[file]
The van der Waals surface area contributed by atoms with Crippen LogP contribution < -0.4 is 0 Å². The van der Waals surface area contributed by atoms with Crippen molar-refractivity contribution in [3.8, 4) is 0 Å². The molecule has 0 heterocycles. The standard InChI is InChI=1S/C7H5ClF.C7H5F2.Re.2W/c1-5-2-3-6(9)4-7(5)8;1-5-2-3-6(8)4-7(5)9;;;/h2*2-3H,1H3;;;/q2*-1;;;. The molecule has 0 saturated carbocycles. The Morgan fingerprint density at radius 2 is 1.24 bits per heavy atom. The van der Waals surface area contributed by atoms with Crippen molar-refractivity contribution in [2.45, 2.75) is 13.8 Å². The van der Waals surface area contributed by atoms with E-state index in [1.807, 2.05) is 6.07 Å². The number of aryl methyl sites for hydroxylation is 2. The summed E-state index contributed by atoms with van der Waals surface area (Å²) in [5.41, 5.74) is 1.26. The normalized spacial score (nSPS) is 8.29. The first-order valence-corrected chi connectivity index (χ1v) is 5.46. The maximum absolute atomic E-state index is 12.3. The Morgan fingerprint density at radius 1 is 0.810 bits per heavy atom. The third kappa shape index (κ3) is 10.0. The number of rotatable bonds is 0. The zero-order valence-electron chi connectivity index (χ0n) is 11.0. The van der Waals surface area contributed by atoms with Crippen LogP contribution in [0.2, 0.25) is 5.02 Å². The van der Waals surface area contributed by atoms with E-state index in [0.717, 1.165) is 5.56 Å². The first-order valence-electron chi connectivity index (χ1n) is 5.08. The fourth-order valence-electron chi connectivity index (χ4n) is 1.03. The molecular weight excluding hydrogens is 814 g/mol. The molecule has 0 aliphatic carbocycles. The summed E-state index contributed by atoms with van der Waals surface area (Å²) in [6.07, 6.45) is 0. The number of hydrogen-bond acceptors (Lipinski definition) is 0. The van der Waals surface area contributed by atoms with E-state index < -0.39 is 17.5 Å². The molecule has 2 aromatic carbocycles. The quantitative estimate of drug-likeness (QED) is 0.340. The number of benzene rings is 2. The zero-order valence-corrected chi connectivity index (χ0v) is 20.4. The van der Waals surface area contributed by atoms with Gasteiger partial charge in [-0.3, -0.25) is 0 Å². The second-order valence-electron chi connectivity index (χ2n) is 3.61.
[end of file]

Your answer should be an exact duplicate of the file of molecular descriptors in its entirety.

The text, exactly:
The van der Waals surface area contributed by atoms with Crippen LogP contribution < -0.4 is 0 Å². The van der Waals surface area contributed by atoms with Crippen molar-refractivity contribution in [3.8, 4) is 0 Å². The molecule has 0 heterocycles. The standard InChI is InChI=1S/C7H5ClF.C7H5F2.Re.2W/c1-5-2-3-6(9)4-7(5)8;1-5-2-3-6(8)4-7(5)9;;;/h2*2-3H,1H3;;;/q2*-1;;;. The molecule has 0 saturated carbocycles. The Morgan fingerprint density at radius 2 is 1.24 bits per heavy atom. The van der Waals surface area contributed by atoms with Crippen molar-refractivity contribution in [2.45, 2.75) is 13.8 Å². The van der Waals surface area contributed by atoms with E-state index in [1.807, 2.05) is 6.07 Å². The number of aryl methyl sites for hydroxylation is 2. The summed E-state index contributed by atoms with van der Waals surface area (Å²) in [5.41, 5.74) is 1.26. The normalized spacial score (nSPS) is 8.29. The first-order valence-corrected chi connectivity index (χ1v) is 5.46. The maximum absolute atomic E-state index is 12.3. The Morgan fingerprint density at radius 1 is 0.810 bits per heavy atom. The third kappa shape index (κ3) is 10.0. The number of rotatable bonds is 0. The zero-order valence-electron chi connectivity index (χ0n) is 11.0. The van der Waals surface area contributed by atoms with Crippen LogP contribution in [0.2, 0.25) is 5.02 Å². The van der Waals surface area contributed by atoms with E-state index in [0.717, 1.165) is 5.56 Å². The first-order valence-electron chi connectivity index (χ1n) is 5.08. The fourth-order valence-electron chi connectivity index (χ4n) is 1.03. The molecular weight excluding hydrogens is 814 g/mol. The molecule has 0 aliphatic carbocycles. The summed E-state index contributed by atoms with van der Waals surface area (Å²) in [6.07, 6.45) is 0. The number of hydrogen-bond acceptors (Lipinski definition) is 0. The van der Waals surface area contributed by atoms with E-state index < -0.39 is 17.5 Å². The molecule has 2 aromatic carbocycles. The quantitative estimate of drug-likeness (QED) is 0.340. The number of benzene rings is 2. The zero-order valence-corrected chi connectivity index (χ0v) is 20.4. The van der Waals surface area contributed by atoms with Gasteiger partial charge in [-0.3, -0.25) is 0 Å². The second-order valence-electron chi connectivity index (χ2n) is 3.61.